Bugattis are noticeably focused on design. Engine blocks were hand scraped to ensure that the surfaces were so flat that gaskets were not required for sealing, many of the exposed surfaces of the engine compartment featured guilloché finishes on them, safety wires had been threaded through every fastener in intricately laced patterns. Rather than bolt the springs to the axles as most manufacturers did, Bugatti's axles were forged such that the spring passed through a sized opening in the axle, a much more elegant solution requiring fewer parts, he famously described his arch competitor Bentley's cars as "the world's fastest lorries" for focusing on durability. According to Bugatti, "weight was the enemy". Relatives of Harold Carr found a rare 1937 Bugatti Type 57S Atalante when cataloguing the doctor's belongings after his death in 2009. Carr's Type 57S is notable because it was owned by British race car driver Earl Howe; because much of the car's original equipment is intact, it can be restored without relying on replacement parts.
On 10 July 2009, a 1925 Bugatti Brescia Type 22 which had lain at the bottom of Lake Maggiore on the border of Switzerland and Italy for 75 years was recovered from the lake. The Mullin Mu
Stuttgart is the capital and largest city of the German state of Baden-Württemberg. Stuttgart is located on the Neckar river in a fertile valley known locally as the "Stuttgart Cauldron." It lies an hour from the Black Forest. Its urban area has a population of 609,219, making it the sixth largest city in Germany. 2.7 million people live in the city's administrative region and another 5.3 million people in its metropolitan area, making it the fourth largest metropolitan area in Germany. The city and metropolitan area are ranked among the top 20 European metropolitan areas by GDP. Since the 6th millennium BC, the Stuttgart area has been an important agricultural area and has been host to a number of cultures seeking to utilize the rich soil of the Neckar valley; the Roman Empire conquered the area in 83 AD and built a massive castrum near Bad Cannstatt, making it the most important regional centre for several centuries. Stuttgart's roots were laid in the 10th century with its founding by Liudolf, Duke of Swabia, as a stud farm for his warhorses.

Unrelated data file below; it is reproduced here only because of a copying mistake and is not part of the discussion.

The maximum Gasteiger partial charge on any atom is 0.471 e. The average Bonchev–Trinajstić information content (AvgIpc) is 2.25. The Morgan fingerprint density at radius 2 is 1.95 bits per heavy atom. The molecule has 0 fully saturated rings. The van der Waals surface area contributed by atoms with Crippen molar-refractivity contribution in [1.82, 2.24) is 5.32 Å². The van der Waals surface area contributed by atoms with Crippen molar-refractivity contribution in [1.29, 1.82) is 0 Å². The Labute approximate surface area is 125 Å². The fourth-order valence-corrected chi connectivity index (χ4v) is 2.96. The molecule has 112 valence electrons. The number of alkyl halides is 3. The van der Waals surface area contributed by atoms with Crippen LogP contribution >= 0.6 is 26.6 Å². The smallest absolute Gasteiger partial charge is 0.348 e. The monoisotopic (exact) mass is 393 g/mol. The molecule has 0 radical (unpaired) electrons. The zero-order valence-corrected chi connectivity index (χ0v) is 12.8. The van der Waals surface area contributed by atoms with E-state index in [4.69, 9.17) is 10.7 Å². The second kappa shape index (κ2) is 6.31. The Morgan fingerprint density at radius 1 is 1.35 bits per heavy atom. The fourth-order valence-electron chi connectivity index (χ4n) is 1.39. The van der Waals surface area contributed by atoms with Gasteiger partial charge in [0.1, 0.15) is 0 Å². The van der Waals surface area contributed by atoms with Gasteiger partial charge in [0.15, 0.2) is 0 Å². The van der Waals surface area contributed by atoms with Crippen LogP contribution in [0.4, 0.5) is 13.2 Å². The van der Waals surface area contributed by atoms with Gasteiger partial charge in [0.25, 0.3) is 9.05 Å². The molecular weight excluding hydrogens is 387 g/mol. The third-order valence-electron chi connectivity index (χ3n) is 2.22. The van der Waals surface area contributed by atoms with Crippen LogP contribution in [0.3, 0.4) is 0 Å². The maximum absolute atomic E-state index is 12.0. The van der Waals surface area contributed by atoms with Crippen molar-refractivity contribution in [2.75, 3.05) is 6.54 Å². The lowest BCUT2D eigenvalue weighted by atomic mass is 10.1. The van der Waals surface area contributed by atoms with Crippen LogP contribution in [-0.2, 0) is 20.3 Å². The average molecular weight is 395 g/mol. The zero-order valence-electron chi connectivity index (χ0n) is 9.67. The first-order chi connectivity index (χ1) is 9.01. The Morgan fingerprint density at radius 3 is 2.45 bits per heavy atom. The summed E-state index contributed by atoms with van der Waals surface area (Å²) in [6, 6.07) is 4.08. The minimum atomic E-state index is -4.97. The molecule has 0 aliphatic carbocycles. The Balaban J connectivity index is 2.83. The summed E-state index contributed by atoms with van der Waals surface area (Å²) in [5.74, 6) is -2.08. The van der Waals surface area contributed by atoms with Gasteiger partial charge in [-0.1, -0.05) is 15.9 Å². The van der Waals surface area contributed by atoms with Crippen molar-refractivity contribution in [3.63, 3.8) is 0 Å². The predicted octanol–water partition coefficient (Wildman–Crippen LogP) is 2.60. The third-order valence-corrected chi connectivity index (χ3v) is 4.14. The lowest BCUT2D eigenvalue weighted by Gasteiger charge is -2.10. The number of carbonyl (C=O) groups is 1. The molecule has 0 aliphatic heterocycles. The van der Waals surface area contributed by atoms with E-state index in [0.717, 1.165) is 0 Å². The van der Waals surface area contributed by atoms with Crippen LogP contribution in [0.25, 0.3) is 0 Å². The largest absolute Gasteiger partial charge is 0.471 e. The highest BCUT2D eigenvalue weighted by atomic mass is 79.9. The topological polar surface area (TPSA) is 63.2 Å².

Overshadowed by nearby Cannstatt, the town grew and was granted a charter in 1320. The fortunes of Stuttgart turned with those of the House of Württemberg, they made it the capital of their county and kingdom from the 15th century to 1918. Stuttgart prospered despite setbacks in the Thirty Years' War and devastating air raids by the Allies on the city and its automobile production during World War II. However, by 1952, the city had bounced back and it became the major economic, industrial and publishing centre it is today. Stuttgart is a transport junction, possesses the sixth-largest airport in Germany. Several major companies are headquartered in Stuttgart, including Porsche, Mercedes-Benz, Daimler AG, Dinkelacker. Stuttgart is unusual in the scheme of German cities, it is spread across a variety of hills and parks. This surprises visitors who associate the city with its reputation as the "cradle of the automobile"; the city's tourism slogan is "Stuttgart offers more". Under current plans to improve transport links to the international infrastructure, the city unveiled a new logo and slogan in March 2008 describing itself as "Das neue Herz Europas".